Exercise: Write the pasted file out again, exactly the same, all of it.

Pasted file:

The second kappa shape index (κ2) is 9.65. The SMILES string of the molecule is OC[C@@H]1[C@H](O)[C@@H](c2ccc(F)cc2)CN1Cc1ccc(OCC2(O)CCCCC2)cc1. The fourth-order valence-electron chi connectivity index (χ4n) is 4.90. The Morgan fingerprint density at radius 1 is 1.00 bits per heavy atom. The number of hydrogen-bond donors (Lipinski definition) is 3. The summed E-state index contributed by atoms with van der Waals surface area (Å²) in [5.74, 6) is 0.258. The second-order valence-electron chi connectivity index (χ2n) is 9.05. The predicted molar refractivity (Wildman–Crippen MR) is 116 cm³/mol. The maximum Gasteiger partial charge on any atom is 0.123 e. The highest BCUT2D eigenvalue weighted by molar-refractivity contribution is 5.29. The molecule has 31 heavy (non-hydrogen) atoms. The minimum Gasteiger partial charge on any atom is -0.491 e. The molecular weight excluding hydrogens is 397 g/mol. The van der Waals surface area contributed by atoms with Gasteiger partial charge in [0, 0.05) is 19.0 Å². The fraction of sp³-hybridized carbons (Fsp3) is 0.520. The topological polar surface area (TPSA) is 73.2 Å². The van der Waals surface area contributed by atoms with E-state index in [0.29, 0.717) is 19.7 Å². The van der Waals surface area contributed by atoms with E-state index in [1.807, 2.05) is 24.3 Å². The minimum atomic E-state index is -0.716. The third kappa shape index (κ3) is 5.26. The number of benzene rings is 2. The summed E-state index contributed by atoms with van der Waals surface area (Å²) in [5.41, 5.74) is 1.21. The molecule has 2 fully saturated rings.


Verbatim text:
The second kappa shape index (κ2) is 9.65. The SMILES string of the molecule is OC[C@@H]1[C@H](O)[C@@H](c2ccc(F)cc2)CN1Cc1ccc(OCC2(O)CCCCC2)cc1. The fourth-order valence-electron chi connectivity index (χ4n) is 4.90. The Morgan fingerprint density at radius 1 is 1.00 bits per heavy atom. The number of hydrogen-bond donors (Lipinski definition) is 3. The summed E-state index contributed by atoms with van der Waals surface area (Å²) in [5.74, 6) is 0.258. The second-order valence-electron chi connectivity index (χ2n) is 9.05. The predicted molar refractivity (Wildman–Crippen MR) is 116 cm³/mol. The maximum Gasteiger partial charge on any atom is 0.123 e. The highest BCUT2D eigenvalue weighted by molar-refractivity contribution is 5.29. The molecule has 31 heavy (non-hydrogen) atoms. The minimum Gasteiger partial charge on any atom is -0.491 e. The molecular weight excluding hydrogens is 397 g/mol. The van der Waals surface area contributed by atoms with Gasteiger partial charge in [0, 0.05) is 19.0 Å². The fraction of sp³-hybridized carbons (Fsp3) is 0.520. The topological polar surface area (TPSA) is 73.2 Å². The van der Waals surface area contributed by atoms with E-state index in [0.29, 0.717) is 19.7 Å². The van der Waals surface area contributed by atoms with E-state index in [1.807, 2.05) is 24.3 Å². The minimum atomic E-state index is -0.716. The third kappa shape index (κ3) is 5.26. The number of benzene rings is 2. The summed E-state index contributed by atoms with van der Waals surface area (Å²) in [5.41, 5.74) is 1.21. The molecule has 2 fully saturated rings.